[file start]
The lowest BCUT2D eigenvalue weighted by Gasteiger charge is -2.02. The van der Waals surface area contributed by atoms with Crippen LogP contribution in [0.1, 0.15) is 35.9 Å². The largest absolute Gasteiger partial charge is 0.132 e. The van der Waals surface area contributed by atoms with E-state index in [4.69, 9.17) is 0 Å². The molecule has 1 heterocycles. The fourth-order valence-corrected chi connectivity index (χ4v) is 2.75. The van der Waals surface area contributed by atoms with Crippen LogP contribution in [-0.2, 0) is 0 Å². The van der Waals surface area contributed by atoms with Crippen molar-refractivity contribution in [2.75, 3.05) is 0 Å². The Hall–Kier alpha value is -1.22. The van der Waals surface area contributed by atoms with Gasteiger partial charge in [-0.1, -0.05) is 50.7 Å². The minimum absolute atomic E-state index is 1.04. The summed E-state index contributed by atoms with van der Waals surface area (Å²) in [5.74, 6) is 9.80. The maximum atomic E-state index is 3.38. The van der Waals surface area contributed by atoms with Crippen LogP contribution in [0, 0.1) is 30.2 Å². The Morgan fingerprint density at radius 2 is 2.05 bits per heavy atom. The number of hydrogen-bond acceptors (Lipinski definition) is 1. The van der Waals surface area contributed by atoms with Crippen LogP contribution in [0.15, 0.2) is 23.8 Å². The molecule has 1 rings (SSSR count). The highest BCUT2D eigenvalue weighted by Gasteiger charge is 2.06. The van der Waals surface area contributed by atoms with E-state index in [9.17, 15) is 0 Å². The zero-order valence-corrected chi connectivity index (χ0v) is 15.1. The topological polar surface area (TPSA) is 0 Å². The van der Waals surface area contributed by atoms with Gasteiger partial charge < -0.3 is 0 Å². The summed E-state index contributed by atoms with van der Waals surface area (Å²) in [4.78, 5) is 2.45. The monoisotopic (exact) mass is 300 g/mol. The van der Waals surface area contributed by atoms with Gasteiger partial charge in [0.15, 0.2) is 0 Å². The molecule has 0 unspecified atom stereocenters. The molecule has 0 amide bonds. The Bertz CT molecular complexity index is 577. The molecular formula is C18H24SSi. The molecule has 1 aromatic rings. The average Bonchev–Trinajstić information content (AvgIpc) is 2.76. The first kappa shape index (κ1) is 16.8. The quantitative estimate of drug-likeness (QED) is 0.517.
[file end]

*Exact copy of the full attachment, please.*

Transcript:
The lowest BCUT2D eigenvalue weighted by Gasteiger charge is -2.02. The van der Waals surface area contributed by atoms with Crippen LogP contribution in [0.1, 0.15) is 35.9 Å². The largest absolute Gasteiger partial charge is 0.132 e. The van der Waals surface area contributed by atoms with E-state index in [4.69, 9.17) is 0 Å². The molecule has 1 heterocycles. The fourth-order valence-corrected chi connectivity index (χ4v) is 2.75. The van der Waals surface area contributed by atoms with Crippen LogP contribution in [-0.2, 0) is 0 Å². The van der Waals surface area contributed by atoms with Crippen molar-refractivity contribution in [2.75, 3.05) is 0 Å². The Hall–Kier alpha value is -1.22. The van der Waals surface area contributed by atoms with Gasteiger partial charge in [-0.1, -0.05) is 50.7 Å². The minimum absolute atomic E-state index is 1.04. The summed E-state index contributed by atoms with van der Waals surface area (Å²) in [5.74, 6) is 9.80. The maximum atomic E-state index is 3.38. The van der Waals surface area contributed by atoms with Crippen LogP contribution in [0, 0.1) is 30.2 Å². The Morgan fingerprint density at radius 2 is 2.05 bits per heavy atom. The number of hydrogen-bond acceptors (Lipinski definition) is 1. The van der Waals surface area contributed by atoms with Crippen LogP contribution in [0.15, 0.2) is 23.8 Å². The molecule has 1 rings (SSSR count). The highest BCUT2D eigenvalue weighted by Gasteiger charge is 2.06. The van der Waals surface area contributed by atoms with E-state index in [9.17, 15) is 0 Å². The zero-order valence-corrected chi connectivity index (χ0v) is 15.1. The topological polar surface area (TPSA) is 0 Å². The van der Waals surface area contributed by atoms with Gasteiger partial charge < -0.3 is 0 Å². The summed E-state index contributed by atoms with van der Waals surface area (Å²) in [4.78, 5) is 2.45. The monoisotopic (exact) mass is 300 g/mol. The van der Waals surface area contributed by atoms with Gasteiger partial charge in [0.15, 0.2) is 0 Å². The molecule has 0 unspecified atom stereocenters. The molecule has 0 amide bonds. The Bertz CT molecular complexity index is 577. The molecular formula is C18H24SSi. The molecule has 1 aromatic rings. The average Bonchev–Trinajstić information content (AvgIpc) is 2.76. The first kappa shape index (κ1) is 16.8. The quantitative estimate of drug-likeness (QED) is 0.517.